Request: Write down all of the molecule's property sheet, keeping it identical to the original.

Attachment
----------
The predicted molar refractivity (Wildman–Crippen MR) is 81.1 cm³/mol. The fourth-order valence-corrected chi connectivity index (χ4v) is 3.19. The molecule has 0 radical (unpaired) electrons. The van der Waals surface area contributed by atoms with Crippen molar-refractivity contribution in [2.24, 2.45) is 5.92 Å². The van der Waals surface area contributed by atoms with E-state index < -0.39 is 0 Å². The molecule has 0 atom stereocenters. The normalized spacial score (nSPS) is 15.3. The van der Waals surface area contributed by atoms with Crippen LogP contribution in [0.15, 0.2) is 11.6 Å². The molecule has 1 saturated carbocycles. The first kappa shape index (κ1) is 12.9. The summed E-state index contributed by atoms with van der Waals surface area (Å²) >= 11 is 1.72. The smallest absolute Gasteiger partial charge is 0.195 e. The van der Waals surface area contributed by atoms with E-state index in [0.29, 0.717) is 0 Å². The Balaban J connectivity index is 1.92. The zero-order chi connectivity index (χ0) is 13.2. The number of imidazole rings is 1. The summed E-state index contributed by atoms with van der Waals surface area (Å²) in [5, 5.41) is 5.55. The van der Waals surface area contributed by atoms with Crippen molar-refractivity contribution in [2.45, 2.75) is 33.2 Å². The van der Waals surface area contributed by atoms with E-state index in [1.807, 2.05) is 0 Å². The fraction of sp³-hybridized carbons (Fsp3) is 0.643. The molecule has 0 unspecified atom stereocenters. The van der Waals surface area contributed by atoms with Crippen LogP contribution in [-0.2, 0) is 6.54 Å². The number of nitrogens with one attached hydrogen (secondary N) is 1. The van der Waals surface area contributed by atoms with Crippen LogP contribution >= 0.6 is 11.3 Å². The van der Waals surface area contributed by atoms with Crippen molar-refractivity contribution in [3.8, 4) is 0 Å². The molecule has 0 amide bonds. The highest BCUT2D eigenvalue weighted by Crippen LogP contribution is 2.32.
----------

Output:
The predicted molar refractivity (Wildman–Crippen MR) is 81.1 cm³/mol. The fourth-order valence-corrected chi connectivity index (χ4v) is 3.19. The molecule has 0 radical (unpaired) electrons. The van der Waals surface area contributed by atoms with Crippen molar-refractivity contribution in [2.24, 2.45) is 5.92 Å². The van der Waals surface area contributed by atoms with E-state index < -0.39 is 0 Å². The molecule has 0 atom stereocenters. The normalized spacial score (nSPS) is 15.3. The van der Waals surface area contributed by atoms with Crippen LogP contribution in [0.15, 0.2) is 11.6 Å². The molecule has 1 saturated carbocycles. The first kappa shape index (κ1) is 12.9. The summed E-state index contributed by atoms with van der Waals surface area (Å²) >= 11 is 1.72. The smallest absolute Gasteiger partial charge is 0.195 e. The van der Waals surface area contributed by atoms with E-state index in [0.29, 0.717) is 0 Å². The Balaban J connectivity index is 1.92. The zero-order chi connectivity index (χ0) is 13.2. The number of imidazole rings is 1. The summed E-state index contributed by atoms with van der Waals surface area (Å²) in [5, 5.41) is 5.55. The van der Waals surface area contributed by atoms with Crippen molar-refractivity contribution in [2.45, 2.75) is 33.2 Å². The van der Waals surface area contributed by atoms with E-state index in [1.807, 2.05) is 0 Å². The fraction of sp³-hybridized carbons (Fsp3) is 0.643. The molecule has 0 unspecified atom stereocenters. The van der Waals surface area contributed by atoms with Crippen LogP contribution in [-0.2, 0) is 6.54 Å². The number of nitrogens with one attached hydrogen (secondary N) is 1. The van der Waals surface area contributed by atoms with Crippen LogP contribution >= 0.6 is 11.3 Å². The van der Waals surface area contributed by atoms with Crippen molar-refractivity contribution in [3.8, 4) is 0 Å². The molecule has 0 amide bonds. The highest BCUT2D eigenvalue weighted by Crippen LogP contribution is 2.32.